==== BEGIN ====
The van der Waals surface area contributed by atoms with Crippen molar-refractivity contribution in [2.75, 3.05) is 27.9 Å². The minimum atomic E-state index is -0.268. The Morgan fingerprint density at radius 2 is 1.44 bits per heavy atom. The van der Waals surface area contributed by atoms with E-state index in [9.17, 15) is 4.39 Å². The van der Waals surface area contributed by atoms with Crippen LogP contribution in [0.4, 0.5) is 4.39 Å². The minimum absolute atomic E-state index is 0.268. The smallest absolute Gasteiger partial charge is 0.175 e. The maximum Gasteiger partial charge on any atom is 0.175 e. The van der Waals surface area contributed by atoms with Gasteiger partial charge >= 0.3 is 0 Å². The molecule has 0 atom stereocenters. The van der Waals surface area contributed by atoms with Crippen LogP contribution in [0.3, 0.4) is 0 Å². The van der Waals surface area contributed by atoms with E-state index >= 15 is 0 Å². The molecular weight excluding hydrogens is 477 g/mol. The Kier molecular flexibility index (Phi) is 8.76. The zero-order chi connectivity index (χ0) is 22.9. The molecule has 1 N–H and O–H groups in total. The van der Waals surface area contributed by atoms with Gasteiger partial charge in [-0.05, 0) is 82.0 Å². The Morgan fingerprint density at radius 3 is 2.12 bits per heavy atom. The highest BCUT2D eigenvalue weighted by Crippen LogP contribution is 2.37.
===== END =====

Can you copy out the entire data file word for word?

The van der Waals surface area contributed by atoms with Crippen molar-refractivity contribution in [2.75, 3.05) is 27.9 Å². The minimum atomic E-state index is -0.268. The Morgan fingerprint density at radius 2 is 1.44 bits per heavy atom. The van der Waals surface area contributed by atoms with E-state index in [9.17, 15) is 4.39 Å². The van der Waals surface area contributed by atoms with Crippen LogP contribution in [0.4, 0.5) is 4.39 Å². The minimum absolute atomic E-state index is 0.268. The smallest absolute Gasteiger partial charge is 0.175 e. The maximum Gasteiger partial charge on any atom is 0.175 e. The van der Waals surface area contributed by atoms with Gasteiger partial charge >= 0.3 is 0 Å². The molecule has 0 atom stereocenters. The van der Waals surface area contributed by atoms with Crippen LogP contribution in [0.3, 0.4) is 0 Å². The van der Waals surface area contributed by atoms with E-state index >= 15 is 0 Å². The molecular weight excluding hydrogens is 477 g/mol. The Kier molecular flexibility index (Phi) is 8.76. The zero-order chi connectivity index (χ0) is 22.9. The molecule has 1 N–H and O–H groups in total. The van der Waals surface area contributed by atoms with Gasteiger partial charge in [-0.05, 0) is 82.0 Å². The Morgan fingerprint density at radius 3 is 2.12 bits per heavy atom. The highest BCUT2D eigenvalue weighted by Crippen LogP contribution is 2.37.